Finally a beautiful night that I didn't have to work! I stepped out of the house and wow! I've never seen my Bortle 4 skies look so nice! Milky Way stretched all the way from the south to North past Cassiopeia. More stars than I've ever seen at this location in the 3 years I've lived here! Even the Andromeda Galaxy was naked eye with averted vision. Just a beautiful sky! I take Copernicus (8" newt) out and set up for the night. Now when I set up I set up! There are marks where I place the mounts legs to quicken my polar alignment. A comfortable chair in case I need one. A small table that holds my EP case and clipboard with log sheets. I even brought Kepler (10x50s) out. I tend to set up for the long haul. Doesn't take long to set up really. Maybe 10 minutes. I had planned my night with a load of targets. M72, m73, Neptune, Uranus, 21p, Juno, Pleiades. I was ready to go! First on my list...m72. I dial in the coordinates and ..... Nothing. Did a slight search and saw a barely perceptible smudge. Averted vision revealed the 4 main stars of m73. Hmmmm something isn't right. This should be quite obvious in the scope with a magnitude of 9.14. I start hop to the location for m72 and search.....and search.......and search until.... What was that? Something occasionally stellaring where it should be...yep that's it. This too should of been obvious. Now I'm getting concerned. I turn to Neptune. This turned into another long search. I found my land marks that lead me to it's location. But where was it? It's not there! Oh wait....what was that? An almost nearly eye squinting stellaring object again! Grrrrr....curses! I've seen Neptune before, so I know Copernicus can handle it. What is the deal?!? My next target, Uranus, won't be in a good position for a bit, so I pick up Kepler and start just scanning and enjoying some gorgeous star fields. I figure I would scan for 21P to see if it's visible in the binos. Nope, just stars. Finally I go back to Copernicus to look for Uranus. Well, once again, no luck! I think to myself "Well fiddlesticks! What is going on tonight!" As I'm thinking this, I notice the sweat pouring down my forehead and my shirt is soaked. Grrrrr, it's the humidity! That's what is killing my viewing session! Tonight's humidity is 81%! The universe was being a big tease!!!! How else could I explain the gorgeous skies and the lousy views! Oh, did I mention all the cars that kept going by? So many cars came thru during my session that I was getting aggravated. Finally I realized I wasn't meant to observe tonight, so I packed everything up. I figured it was the best thing to do. Especially since I hadn't slept since yesterday. Robby is a grumpy boy when he's sleepy sleep . I should of figured earlier that I was getting cantankerous when I hollered at one of the cars "Shouldn't all you people be in bed so you can work in the morning, or does this town just have a ton of slackers!!!!" Well the moral of the story is just because the sky looks great doesn't mean its scope friendly. Oh well, tomorrow night is another night and the humidity is only supposed to be 61%! Goodnight all, Rob AKA the cantankerous one.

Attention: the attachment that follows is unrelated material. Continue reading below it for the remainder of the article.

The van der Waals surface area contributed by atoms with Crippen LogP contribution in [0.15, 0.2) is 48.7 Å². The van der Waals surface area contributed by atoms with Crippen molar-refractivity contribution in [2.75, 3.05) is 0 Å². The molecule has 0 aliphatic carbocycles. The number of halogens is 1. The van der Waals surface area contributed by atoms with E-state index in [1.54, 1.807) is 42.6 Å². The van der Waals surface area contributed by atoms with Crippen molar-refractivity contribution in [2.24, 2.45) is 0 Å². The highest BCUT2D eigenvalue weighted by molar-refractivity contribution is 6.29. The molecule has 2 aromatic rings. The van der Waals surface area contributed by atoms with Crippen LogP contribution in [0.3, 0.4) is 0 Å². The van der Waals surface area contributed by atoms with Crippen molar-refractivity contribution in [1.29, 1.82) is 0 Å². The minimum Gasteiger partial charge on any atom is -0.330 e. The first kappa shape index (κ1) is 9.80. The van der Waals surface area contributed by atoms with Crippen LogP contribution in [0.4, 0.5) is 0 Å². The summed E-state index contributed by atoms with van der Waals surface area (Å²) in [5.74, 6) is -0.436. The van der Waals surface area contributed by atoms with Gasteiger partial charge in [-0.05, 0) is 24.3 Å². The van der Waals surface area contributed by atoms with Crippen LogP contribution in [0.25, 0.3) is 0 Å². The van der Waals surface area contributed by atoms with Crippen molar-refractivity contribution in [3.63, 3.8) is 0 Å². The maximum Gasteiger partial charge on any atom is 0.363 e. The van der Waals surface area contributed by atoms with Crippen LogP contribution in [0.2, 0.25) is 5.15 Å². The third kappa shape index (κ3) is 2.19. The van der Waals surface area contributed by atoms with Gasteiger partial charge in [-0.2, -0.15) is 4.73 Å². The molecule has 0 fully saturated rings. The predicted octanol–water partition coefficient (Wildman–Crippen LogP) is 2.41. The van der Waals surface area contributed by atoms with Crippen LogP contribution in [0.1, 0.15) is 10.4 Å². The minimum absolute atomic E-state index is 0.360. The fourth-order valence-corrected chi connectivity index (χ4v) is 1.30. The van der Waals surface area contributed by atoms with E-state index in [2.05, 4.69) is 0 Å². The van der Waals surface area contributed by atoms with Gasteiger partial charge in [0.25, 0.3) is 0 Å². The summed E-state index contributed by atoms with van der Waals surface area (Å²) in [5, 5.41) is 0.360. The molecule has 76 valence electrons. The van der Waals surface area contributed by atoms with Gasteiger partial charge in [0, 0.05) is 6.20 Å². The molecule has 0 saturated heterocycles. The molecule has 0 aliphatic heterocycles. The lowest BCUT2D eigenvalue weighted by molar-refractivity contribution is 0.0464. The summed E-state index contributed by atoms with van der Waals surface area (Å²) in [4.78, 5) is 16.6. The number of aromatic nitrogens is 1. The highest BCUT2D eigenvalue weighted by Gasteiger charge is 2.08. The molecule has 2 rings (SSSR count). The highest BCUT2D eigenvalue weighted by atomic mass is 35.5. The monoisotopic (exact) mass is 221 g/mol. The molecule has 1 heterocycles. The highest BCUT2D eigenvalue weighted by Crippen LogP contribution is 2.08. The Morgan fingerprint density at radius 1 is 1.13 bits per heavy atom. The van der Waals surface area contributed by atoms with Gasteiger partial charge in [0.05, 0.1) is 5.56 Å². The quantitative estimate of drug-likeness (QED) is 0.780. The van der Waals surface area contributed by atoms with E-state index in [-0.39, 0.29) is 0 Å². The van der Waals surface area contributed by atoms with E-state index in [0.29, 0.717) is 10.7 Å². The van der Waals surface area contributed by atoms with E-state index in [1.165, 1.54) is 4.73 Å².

22. 4 points
    I think the best advice in this thread is to try what comes with the scope a few times before jumping into alternative / additional acessories. There are literally dozens of great things you can add to the scope but a bit of experience under your belt will help a lot to sort out which ones will deliver the best gains for you.
  23. 3 points
    Orion will grab you hard, throw Pleiades and the Double Cluster in on the same night and you may even need some rehab before bed.
  24. 3 points
    Well, someone`s hooked....The planets are a great talking point. Wait until the Orion nebula is visible your`ll be hooked on DSO. Des
  25. 3 points
    Hello again, this is the scope I think I will get. A few people on here have mentioned the 127 Maks and I think it will have more chance of getting used as it seems very portable and easy to store when not in use. I know it’s not great for DSOs but I will have fun finding the smudges. https://www.harrisontelescopes.co.uk/acatalog/skywatcher-skymax-127-azgti-telescope.html#tab-3 If im making a mistake or you think there is a better scope for the money please let me know. I’m not buying until December so no rush. Thanks again for your valued help and advice.
  26. 3 points
    Yup, full house. Only thing I didn't get was the Barlow. Got a nice one already. 7 ep's for £280 just so you know, proper bargain me thinks!! ?
  27. 3 points
    My better half has told me to start saving so on that logic I had better get my credit card out.
  28. 3 points
    LoL ...... based on that theory I must have saved a fortune over the past few years ? thank you Gus.
  29. 3 points
    Ha Ha, why am I not surprised ? Good on yer, proving that Yorkshire folk aren't all tight fisted ? Steve
  30. 3 points
    Actually Gus I was told spending vast amounts of money relieves the symptoms!!! ?
  31. 3 points